Does a Victim Ever Exaggerate the Value of Property in Grand Theft Cases? PC 487(a)

April 30, 2023

When a defendant is charged with grand theft under Penal Code 487(a), the value of the property taken is an important factor in determining the severity of the charge. Grand theft can be charged as a felony or a misdemeanor, depending on the value of the property taken. Under California law, grand theft is defined as the theft of property with a value of more than $950.

However, in some cases, the alleged victim may exaggerate the value of the property taken in order to increase the severity of the charge against the defendant. This can be done for a variety of reasons, such as to seek a harsher punishment for the defendant, to seek a larger financial settlement, or to gain leverage in a civil lawsuit.

One example of this would be if an alleged victim claims that a stolen piece of jewelry is worth a certain amount when in reality, it is worth much less. This exaggeration of value could lead to the defendant being charged with grand theft instead of petty theft, which carries a harsher punishment.

Another example would be when the alleged victim of a theft is a business, they may exaggerate the value of the stolen goods to gain a higher settlement or to make the defendant appear more guilty.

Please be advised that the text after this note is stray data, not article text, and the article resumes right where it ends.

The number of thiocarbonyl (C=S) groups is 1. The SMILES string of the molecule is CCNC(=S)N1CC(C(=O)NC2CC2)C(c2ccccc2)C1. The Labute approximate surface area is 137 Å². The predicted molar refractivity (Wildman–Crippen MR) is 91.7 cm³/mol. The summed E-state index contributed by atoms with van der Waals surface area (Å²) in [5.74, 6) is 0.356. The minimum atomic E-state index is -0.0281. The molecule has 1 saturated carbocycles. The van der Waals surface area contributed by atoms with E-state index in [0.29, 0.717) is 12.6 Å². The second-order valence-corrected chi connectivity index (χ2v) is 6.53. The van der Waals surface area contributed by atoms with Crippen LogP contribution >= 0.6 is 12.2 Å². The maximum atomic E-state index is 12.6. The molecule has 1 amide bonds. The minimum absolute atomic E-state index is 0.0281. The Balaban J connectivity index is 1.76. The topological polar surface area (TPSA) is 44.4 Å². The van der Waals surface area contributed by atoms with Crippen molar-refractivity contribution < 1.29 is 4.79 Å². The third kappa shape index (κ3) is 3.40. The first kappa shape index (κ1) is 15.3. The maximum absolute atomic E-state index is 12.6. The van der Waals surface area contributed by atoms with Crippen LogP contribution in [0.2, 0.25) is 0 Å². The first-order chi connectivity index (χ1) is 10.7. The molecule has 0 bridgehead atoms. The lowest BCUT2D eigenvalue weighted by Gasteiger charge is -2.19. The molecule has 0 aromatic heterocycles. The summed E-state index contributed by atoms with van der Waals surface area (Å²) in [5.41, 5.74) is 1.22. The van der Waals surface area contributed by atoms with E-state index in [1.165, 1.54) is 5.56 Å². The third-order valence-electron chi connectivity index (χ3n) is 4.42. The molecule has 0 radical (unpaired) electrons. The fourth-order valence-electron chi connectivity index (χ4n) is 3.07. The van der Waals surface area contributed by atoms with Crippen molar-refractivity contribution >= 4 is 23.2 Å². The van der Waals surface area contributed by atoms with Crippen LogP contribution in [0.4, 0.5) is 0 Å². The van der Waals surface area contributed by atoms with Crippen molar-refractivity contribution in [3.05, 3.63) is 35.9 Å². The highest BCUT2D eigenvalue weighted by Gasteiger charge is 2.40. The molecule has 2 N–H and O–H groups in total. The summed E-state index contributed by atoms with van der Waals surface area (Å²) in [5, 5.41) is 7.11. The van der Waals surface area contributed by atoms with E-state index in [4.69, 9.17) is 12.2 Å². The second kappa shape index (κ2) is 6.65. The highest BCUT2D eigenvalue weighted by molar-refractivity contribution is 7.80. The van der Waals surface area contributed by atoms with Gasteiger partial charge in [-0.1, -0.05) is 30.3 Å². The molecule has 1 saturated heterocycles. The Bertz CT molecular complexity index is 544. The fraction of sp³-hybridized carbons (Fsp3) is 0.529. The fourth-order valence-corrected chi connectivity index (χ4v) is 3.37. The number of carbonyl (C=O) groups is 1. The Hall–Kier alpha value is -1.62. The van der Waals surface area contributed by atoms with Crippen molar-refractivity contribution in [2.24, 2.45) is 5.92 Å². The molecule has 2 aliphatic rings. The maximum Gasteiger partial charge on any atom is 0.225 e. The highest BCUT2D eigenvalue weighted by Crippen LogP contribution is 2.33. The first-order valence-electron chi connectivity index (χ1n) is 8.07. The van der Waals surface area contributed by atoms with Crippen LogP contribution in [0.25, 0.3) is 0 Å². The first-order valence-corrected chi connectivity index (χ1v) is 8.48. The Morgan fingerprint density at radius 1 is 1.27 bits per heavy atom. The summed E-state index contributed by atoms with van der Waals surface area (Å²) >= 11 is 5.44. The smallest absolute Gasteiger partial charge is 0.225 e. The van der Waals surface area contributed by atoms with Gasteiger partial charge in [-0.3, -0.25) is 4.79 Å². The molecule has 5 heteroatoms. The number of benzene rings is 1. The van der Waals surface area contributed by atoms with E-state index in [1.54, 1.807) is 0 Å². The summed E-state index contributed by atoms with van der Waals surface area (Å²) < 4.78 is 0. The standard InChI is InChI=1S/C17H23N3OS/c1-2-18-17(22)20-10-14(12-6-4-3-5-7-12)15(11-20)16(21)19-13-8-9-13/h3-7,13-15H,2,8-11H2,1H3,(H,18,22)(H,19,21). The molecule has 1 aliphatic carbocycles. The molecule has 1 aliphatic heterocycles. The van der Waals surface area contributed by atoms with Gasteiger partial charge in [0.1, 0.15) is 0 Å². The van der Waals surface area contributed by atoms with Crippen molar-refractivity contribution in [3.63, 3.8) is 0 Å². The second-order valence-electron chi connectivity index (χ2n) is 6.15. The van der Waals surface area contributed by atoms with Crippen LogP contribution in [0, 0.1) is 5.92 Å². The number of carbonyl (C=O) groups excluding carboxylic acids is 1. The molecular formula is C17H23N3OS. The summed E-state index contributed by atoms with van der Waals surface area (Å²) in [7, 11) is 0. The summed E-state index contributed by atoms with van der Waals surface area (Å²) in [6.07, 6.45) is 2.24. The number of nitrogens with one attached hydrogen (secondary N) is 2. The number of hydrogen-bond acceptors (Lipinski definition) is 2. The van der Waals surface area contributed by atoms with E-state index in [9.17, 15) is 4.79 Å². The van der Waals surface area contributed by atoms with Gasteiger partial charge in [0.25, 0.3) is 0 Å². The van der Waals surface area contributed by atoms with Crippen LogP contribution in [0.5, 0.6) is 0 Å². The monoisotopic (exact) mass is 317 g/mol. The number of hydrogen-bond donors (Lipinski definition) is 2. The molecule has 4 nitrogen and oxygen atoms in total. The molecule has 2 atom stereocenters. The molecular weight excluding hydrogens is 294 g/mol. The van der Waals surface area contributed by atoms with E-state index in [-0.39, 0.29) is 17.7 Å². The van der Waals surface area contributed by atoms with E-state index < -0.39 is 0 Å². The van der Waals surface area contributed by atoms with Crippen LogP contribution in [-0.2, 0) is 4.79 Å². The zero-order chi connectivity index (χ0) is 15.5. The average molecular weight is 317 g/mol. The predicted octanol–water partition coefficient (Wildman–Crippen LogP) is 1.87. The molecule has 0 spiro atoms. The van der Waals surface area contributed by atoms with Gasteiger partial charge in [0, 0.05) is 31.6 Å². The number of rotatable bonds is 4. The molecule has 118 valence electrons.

It is important to note that exaggeration of the value of the stolen property is illegal under California law. It is considered to be a form of perjury, and the alleged victim could face criminal charges if it is proven that they made false statements under oath. Additionally, the defendant’s attorney may use this as a defense in court, arguing that the alleged victim’s exaggeration of the value of the property calls into question the credibility of their entire testimony.

It is the job of the prosecution to prove the value of the property taken, and the defense attorney to challenge the prosecution’s evidence. The defense attorney can use expert witness testimony, receipts, invoices, or other documents to prove the true value of the property taken is less than $950, and thus, the defendant can be charged with petty theft instead of grand theft.

Contact Us for Help in Southern California

If you are charged with grand theft under PC 487(a) in Southern California, then give the Law Offices of John D. Rogers a call. Contact us to schedule a free confidential consultation to discuss your options. Attorney John D. Rogers is a board-certified criminal law specialist by the State Bar of California. He routinely represents clients charged with theft crimes in both state and federal court.

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